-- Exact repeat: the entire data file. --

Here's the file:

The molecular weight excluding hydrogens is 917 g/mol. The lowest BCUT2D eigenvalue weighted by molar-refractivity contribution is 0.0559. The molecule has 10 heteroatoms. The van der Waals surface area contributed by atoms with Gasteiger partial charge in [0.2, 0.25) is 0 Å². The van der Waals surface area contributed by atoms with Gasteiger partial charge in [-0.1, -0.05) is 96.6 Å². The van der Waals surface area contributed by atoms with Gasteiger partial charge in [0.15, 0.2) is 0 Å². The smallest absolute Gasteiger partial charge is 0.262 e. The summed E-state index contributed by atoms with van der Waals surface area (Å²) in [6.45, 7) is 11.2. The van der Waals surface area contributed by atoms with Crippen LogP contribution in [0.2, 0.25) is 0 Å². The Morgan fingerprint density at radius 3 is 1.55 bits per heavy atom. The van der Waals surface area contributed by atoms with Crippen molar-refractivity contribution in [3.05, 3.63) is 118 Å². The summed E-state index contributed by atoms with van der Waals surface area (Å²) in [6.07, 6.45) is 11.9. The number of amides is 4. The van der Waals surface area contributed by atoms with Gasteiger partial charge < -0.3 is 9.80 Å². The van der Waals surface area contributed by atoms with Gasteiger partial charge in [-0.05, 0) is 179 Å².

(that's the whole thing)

The molecular weight excluding hydrogens is 917 g/mol. The lowest BCUT2D eigenvalue weighted by molar-refractivity contribution is 0.0559. The molecule has 10 heteroatoms. The van der Waals surface area contributed by atoms with Gasteiger partial charge in [0.2, 0.25) is 0 Å². The van der Waals surface area contributed by atoms with Gasteiger partial charge in [-0.1, -0.05) is 96.6 Å². The van der Waals surface area contributed by atoms with Gasteiger partial charge in [0.15, 0.2) is 0 Å². The smallest absolute Gasteiger partial charge is 0.262 e. The summed E-state index contributed by atoms with van der Waals surface area (Å²) in [6.45, 7) is 11.2. The van der Waals surface area contributed by atoms with Crippen LogP contribution in [0.2, 0.25) is 0 Å². The Morgan fingerprint density at radius 3 is 1.55 bits per heavy atom. The van der Waals surface area contributed by atoms with Crippen molar-refractivity contribution in [3.05, 3.63) is 118 Å². The summed E-state index contributed by atoms with van der Waals surface area (Å²) in [6.07, 6.45) is 11.9. The number of amides is 4. The van der Waals surface area contributed by atoms with Gasteiger partial charge < -0.3 is 9.80 Å². The van der Waals surface area contributed by atoms with Gasteiger partial charge in [-0.05, 0) is 179 Å².